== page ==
"Refugee girls need to be heard and seen. I'm proud to speak on behalf of them"

Anika Tanjim Konoc, UNV Education Officer (Girls Education), Cox's Bazaar, Bangladesh

A UNICEF employee with refugee children
Anika Tanjim
07 October 2020
A UNICEF Staff Member teaching a boy

"Refugee girls live in a world where they're not being heard and seen. As we're reimagining a world in which no one is left behind, ensuring girls participation in all spheres is the key to achieve it. I am proud to be speaking on behalf of them".

All around the world, girls are taking charge - from climate change movements to bridging the divides, such as the educational one. Let’s listen to girls and follow their leadership as we reimagine an equal world for every child. Today, October 11, is the International Day of the Girl Child. Anika Tanjim, an Education Officer specializing in Girls Education, in Cox's Bazaar, Bangladesh, advocates for refugee Girls, and shares her inspiring UNICEF career story.

Anika Tanjim joined UNICEF through the United Nations Volunteer (UNV) Programme.

What is your background, and experiences that shaped your path before you joined UNICEF?

With my academic degrees in Environmental Management and Climate Change, one used to call me Environmentalist, but now I'm proud to introduce myself as Humanitarian. I embarked on my journey with UNICEF in the Education in Emergency (EiE) programmme in the refugee camps in 2018. A journey that has not only made me who I am today, but also, has enlightened my humanitarian goals and expanded my horizons from education to environment. I can recall the fresh memory of the day I took the first step in the camps and how unsure I was to continue. Being a new graduate, I thought I would be going away from my academic area, but refugee children and the community helped me to think out of the box. From walking into the hills, visiting shelters and learning centers, working under rain and in scorching heat, I have watched million refugees fighting for survival under the open sky, sheltering in camps.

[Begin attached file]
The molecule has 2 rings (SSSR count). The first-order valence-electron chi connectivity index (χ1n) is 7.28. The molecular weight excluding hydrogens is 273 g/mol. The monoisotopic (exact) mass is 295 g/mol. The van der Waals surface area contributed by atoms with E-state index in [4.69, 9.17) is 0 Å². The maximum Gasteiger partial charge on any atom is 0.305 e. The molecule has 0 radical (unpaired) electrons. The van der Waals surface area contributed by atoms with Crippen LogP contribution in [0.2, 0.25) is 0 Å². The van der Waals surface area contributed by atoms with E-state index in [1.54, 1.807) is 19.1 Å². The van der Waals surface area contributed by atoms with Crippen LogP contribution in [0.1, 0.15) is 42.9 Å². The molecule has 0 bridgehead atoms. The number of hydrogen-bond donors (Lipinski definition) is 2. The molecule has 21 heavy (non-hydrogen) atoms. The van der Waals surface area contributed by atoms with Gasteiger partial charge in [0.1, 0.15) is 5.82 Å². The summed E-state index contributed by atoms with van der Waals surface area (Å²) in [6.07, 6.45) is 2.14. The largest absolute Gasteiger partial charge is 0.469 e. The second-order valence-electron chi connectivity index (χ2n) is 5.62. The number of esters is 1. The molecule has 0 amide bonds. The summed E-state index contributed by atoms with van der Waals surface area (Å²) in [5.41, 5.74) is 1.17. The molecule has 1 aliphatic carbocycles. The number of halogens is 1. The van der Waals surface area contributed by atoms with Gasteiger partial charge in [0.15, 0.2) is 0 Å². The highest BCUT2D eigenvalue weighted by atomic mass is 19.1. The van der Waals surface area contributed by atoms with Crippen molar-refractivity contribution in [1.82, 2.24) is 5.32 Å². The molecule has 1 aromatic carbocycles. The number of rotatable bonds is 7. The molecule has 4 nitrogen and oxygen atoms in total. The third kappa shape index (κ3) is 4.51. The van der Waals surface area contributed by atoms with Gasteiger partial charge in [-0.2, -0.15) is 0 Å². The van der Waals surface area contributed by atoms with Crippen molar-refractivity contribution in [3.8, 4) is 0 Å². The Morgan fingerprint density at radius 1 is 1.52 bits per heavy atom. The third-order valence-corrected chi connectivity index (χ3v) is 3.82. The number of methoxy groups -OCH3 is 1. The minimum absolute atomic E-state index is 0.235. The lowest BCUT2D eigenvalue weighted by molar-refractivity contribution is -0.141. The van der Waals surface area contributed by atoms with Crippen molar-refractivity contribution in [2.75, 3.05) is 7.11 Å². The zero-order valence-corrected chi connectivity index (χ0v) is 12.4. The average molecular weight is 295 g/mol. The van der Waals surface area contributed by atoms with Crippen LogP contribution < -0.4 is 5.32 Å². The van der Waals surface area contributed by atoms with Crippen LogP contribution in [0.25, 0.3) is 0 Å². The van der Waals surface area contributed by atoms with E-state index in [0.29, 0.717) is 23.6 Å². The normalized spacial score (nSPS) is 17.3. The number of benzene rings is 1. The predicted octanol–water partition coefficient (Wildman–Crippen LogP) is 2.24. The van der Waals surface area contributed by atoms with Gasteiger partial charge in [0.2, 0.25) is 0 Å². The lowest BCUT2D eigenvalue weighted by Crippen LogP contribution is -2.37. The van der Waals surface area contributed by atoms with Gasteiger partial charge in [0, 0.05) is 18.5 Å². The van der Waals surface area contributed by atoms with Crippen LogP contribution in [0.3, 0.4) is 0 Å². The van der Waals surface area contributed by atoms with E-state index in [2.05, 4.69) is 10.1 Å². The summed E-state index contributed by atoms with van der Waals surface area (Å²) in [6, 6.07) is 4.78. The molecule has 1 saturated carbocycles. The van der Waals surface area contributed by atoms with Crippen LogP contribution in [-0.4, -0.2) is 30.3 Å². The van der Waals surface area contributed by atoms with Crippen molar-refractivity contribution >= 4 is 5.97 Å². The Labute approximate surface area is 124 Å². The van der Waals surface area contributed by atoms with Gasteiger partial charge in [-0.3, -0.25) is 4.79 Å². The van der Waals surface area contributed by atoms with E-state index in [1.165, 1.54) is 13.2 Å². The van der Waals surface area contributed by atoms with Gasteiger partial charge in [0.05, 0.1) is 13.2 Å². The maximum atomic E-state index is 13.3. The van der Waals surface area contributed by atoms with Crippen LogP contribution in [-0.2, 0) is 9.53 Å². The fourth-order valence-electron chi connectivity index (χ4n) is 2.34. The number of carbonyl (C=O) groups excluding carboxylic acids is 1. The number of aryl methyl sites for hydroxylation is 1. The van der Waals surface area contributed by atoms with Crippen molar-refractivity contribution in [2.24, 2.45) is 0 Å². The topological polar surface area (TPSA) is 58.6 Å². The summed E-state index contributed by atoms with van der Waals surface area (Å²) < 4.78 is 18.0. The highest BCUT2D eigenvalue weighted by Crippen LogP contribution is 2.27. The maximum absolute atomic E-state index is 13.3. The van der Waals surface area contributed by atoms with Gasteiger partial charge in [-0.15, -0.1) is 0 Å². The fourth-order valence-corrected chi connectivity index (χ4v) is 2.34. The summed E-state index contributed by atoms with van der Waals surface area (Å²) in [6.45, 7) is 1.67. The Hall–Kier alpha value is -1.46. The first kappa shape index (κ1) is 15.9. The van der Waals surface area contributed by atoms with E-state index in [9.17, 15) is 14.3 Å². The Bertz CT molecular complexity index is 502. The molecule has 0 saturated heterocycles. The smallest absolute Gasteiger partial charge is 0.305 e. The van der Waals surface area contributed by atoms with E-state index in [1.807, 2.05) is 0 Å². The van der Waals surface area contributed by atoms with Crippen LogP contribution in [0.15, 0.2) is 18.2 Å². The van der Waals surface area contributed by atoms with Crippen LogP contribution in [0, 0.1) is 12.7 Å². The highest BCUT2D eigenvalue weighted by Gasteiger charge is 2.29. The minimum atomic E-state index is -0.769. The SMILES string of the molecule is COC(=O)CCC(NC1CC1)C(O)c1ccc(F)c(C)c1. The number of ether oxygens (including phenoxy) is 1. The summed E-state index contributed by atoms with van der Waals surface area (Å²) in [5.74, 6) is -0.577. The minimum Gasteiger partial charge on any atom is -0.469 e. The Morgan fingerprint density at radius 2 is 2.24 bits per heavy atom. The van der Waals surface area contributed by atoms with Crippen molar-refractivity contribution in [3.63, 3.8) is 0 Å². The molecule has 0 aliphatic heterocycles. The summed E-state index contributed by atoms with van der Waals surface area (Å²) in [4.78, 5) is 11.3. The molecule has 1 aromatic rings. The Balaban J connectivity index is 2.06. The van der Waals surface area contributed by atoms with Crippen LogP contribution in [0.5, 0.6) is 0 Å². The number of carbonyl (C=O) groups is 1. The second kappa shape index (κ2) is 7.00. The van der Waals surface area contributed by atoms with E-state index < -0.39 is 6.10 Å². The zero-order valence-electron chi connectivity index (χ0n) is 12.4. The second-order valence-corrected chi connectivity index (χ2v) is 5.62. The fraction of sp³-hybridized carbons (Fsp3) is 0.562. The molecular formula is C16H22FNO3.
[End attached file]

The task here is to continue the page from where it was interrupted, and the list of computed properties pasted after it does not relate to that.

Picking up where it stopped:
What do you do in your current position? 

I monitor the implementation of the Education in Emergency programme in more than 2,500 Learning Centers in refugee camps. This brings me to the field 3-4 days a week and on a need-basis, collecting qualitative and quantitative education data from the Learning Centers. I consider myself the eye and ears of my team, and therefore I feel responsible to bring field challenges and opportunities back to the office, which in turn feeds into improving the education programme. I work closely with partners, frontline staff, and educators to build capacity on implementation, quality service delivery and improving the learning conditions in the Learning Centers. I also facilitate high level/donor visits and support my team in programmatic issues, taking initiatives and trying to engage the community. The fun part of my job is to sit with children, enjoy learning sessions with them and support the teachers.